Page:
Skip to main content

Can a t'ai chi posture win out over the i-phone?

Again, at the risk or being repetitive, class, let me remind you,
"Imagine a long thread arising from the crown of your head and running up to the sky. "  and adding something to the effect that this is the position your head should take in taiji.  It should rise up from your spine and sit regally at the top of the last vertebra ,  aspiring to literally great heights.

I must say something along these lines once every class.   And no-one minds.  Necks for a moment seem to straighten and extend a little bit,  eyes gazing calmly straight ahead,  yet  within the next few minutes, or less,  they scrunch back down.   The eyes follow,  seeming to search the floor as the student tries to get the foot in the right position for the next move.    We joke -- is there an uneven floorboard, or even a dangerous crevasse you might fall into?  (The floors in my studio at Spoke the Hub are  those sprung wood dance floors with nary a speck of dust btw)

And then we  all smile in self-recognition of what has become known in my classes as the "I-Hunch"   I wish I had coined this term, but alas, I did not.   It was coined by New Zealand physiotherapist,Steve August, in recognition of the posture we take when we  lose ourselves in our iPhones (or whatever and I will be the first to admit I am not immune.  I spend way too much time lovingly bent over my iPad)   Walking or sitting,  staring into our tiny screens,  our heads fall forward,  putting enormous stress on our necks,  and according to former Harvard Business Professor, Amy Cuddy  it's the equivalent of dangling five gallons of paint from the top of your spine.   ouch.  

And this posture, these five gallons of paint -- what is the effect?   Ms. Cuddy claims that it's dire.  You will have decreased ...  just about everything.  But the one thing she focuses on is your mood, even your self esteem.   You may ultimately feel somewhat depressed.   I've tested the theory in reverse.  If I'm feeling down,  will I feel better if I pull my head, oh so grudgingly, into a more upright position?   The answer is -- resoundingly -- yes!   It has worked for me and it's been a very useful, important even, discovery.

And so I'd like to suggest in this post that you try this simple, action whenever you feel slightly down.   Imagine a long thread attached to the crown of your head (which is the back of the top of your head) and stretching towards the heavens.   Actually, with the thread sewn to your crown,  your chin will angle just slightly in towards your neck,  your eyes will search out the horizon, just below full on level.


This woman I saw recently in Prospect Park.   "This is what I want to walk like, and my students to look like"  I thought when I saw her, and I asked if I could videotape her.  Her head is more dancer-like than t'ai chi practitioner,  the gaze is absolutely level,  but it was striking and I thought we could gather some insights from it.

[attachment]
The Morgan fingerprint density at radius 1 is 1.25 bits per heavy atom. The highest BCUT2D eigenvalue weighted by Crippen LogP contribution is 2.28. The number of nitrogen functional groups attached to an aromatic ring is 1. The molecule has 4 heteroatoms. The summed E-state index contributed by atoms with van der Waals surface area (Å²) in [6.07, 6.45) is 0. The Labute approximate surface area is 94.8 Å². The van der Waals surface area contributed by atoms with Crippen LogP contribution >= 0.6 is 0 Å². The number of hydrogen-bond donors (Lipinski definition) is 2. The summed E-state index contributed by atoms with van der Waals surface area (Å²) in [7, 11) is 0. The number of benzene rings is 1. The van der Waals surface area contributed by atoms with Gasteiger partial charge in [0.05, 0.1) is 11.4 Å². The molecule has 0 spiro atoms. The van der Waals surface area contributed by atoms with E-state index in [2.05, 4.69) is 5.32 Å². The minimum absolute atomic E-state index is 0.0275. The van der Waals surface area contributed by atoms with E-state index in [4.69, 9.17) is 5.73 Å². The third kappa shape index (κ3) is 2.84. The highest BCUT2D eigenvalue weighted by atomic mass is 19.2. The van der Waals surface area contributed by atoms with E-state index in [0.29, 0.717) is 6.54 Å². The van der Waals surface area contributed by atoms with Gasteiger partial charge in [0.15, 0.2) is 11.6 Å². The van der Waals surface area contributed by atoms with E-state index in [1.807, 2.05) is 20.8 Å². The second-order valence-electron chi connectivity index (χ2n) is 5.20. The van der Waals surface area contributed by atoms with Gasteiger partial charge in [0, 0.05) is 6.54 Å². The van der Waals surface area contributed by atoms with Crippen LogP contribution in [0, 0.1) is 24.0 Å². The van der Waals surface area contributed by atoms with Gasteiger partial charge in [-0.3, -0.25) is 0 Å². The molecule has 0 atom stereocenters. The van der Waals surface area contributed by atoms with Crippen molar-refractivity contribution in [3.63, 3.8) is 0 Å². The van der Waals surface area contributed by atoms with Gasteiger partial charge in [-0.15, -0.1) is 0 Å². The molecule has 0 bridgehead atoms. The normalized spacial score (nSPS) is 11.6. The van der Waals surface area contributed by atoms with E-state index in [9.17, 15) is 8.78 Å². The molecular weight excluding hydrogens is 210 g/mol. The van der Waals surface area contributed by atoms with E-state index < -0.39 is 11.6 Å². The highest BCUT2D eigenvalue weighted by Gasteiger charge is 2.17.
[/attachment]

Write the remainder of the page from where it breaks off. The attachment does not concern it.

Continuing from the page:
Comments

Popular posts from this blog

By not doing nothing is left undone

Taoism, a philosophy as well as a religion Came across an interesting article in the NYT recently about Taoism’s perspective on what it means to be human and what it means to die.   Tai chi as you may know is the movement embodiment of Taoism, and I’ve been curious for most of my time studying this Eastern art to understand what Taoism is all about.  But aside from the amazing writings of LaoTze -- a must! -- I've been somewhat disappointed.  there's precious little on the books.   (Though ask me about the few t'ai chi stories that you come across now and then, including the one about the man at the drive-through Starbucks!)   ALL JOKING ASIDE,    I’ve found only simple one sentence references to what Taoism is — like being in sync with nature, or yin-yang.  ho hum.   Glibly said,  easily forgotten.    So when I came  across this  article the other day, titled  A conversation with the religious scholar Brook Ziporyn on Taoism, life and what might come after.  I was delig

Needles in Cotton

 This morning,  in my qigong class,  I introduced the classic t'aiji image  -- a needle in cotton -- that like so much of t'aiji and qigong, is delightful and mysterious.  What it signifies to me is  -- is nothing less than becoming t'ai chi.   what I mean by that is that you will change and in a magnificent direction.   One day -- after years of  waving your arms around gently and stepping firmly and turning your waist  as instructed,   one day,  you will feel this odd new ... connection.   Your breath enters and leaves, you might feel a tingling in your wrists and suddenly your limbs are weightless.   It's so hard to convey.  I feel I"m not succeeding and I'm not sure that this writer,  Danny Dreyer,   does the job much better but I"m going to let him try.      I'm excerpting from his book,  T'ai Chi Walking,  to better explain it “NEEDLE IN COTTON: GATHER TO YOUR CENTER AND LET GO OF ALL ELSE A fundamental principle in ChiWalking that has be
I just discovered an extraordinary t'ai chi artist or warrior  or dancer (or all three),  Sifu (or master) Cheung Kwok Wha.   He's doing a form I haven't seen,   Needles in Cotton,  or  Pak Hok Pai. I believe its roots are in ancient Tibet.  Anyways, Sifu Cheung's  movements are so precise,  so centered,  so ... exquisite. I watched him performing the form  straight through barely breathing.   Click on the highlighted part, and enjoy!